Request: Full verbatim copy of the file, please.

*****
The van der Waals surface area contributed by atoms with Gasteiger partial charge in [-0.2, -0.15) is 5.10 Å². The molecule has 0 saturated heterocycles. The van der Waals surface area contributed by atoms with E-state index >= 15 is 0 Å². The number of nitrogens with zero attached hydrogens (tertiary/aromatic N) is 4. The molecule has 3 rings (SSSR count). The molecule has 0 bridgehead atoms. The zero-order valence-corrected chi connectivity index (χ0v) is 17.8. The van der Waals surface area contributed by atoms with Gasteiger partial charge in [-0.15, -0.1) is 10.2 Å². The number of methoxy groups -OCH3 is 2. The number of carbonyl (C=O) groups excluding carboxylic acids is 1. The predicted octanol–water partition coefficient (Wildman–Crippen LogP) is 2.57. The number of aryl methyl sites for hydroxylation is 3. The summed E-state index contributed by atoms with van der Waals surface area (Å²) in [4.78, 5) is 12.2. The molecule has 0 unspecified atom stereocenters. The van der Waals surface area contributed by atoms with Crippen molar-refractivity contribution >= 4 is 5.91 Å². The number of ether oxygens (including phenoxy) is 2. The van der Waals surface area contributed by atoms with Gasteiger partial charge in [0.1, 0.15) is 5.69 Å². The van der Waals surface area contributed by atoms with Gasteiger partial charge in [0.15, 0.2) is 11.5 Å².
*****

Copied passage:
The van der Waals surface area contributed by atoms with Gasteiger partial charge in [-0.2, -0.15) is 5.10 Å². The molecule has 0 saturated heterocycles. The van der Waals surface area contributed by atoms with E-state index >= 15 is 0 Å². The number of nitrogens with zero attached hydrogens (tertiary/aromatic N) is 4. The molecule has 3 rings (SSSR count). The molecule has 0 bridgehead atoms. The zero-order valence-corrected chi connectivity index (χ0v) is 17.8. The van der Waals surface area contributed by atoms with Gasteiger partial charge in [-0.15, -0.1) is 10.2 Å². The number of methoxy groups -OCH3 is 2. The number of carbonyl (C=O) groups excluding carboxylic acids is 1. The predicted octanol–water partition coefficient (Wildman–Crippen LogP) is 2.57. The number of aryl methyl sites for hydroxylation is 3. The summed E-state index contributed by atoms with van der Waals surface area (Å²) in [4.78, 5) is 12.2. The molecule has 0 unspecified atom stereocenters. The van der Waals surface area contributed by atoms with Crippen molar-refractivity contribution >= 4 is 5.91 Å². The number of ether oxygens (including phenoxy) is 2. The van der Waals surface area contributed by atoms with Gasteiger partial charge in [0.1, 0.15) is 5.69 Å². The van der Waals surface area contributed by atoms with Gasteiger partial charge in [0.15, 0.2) is 11.5 Å².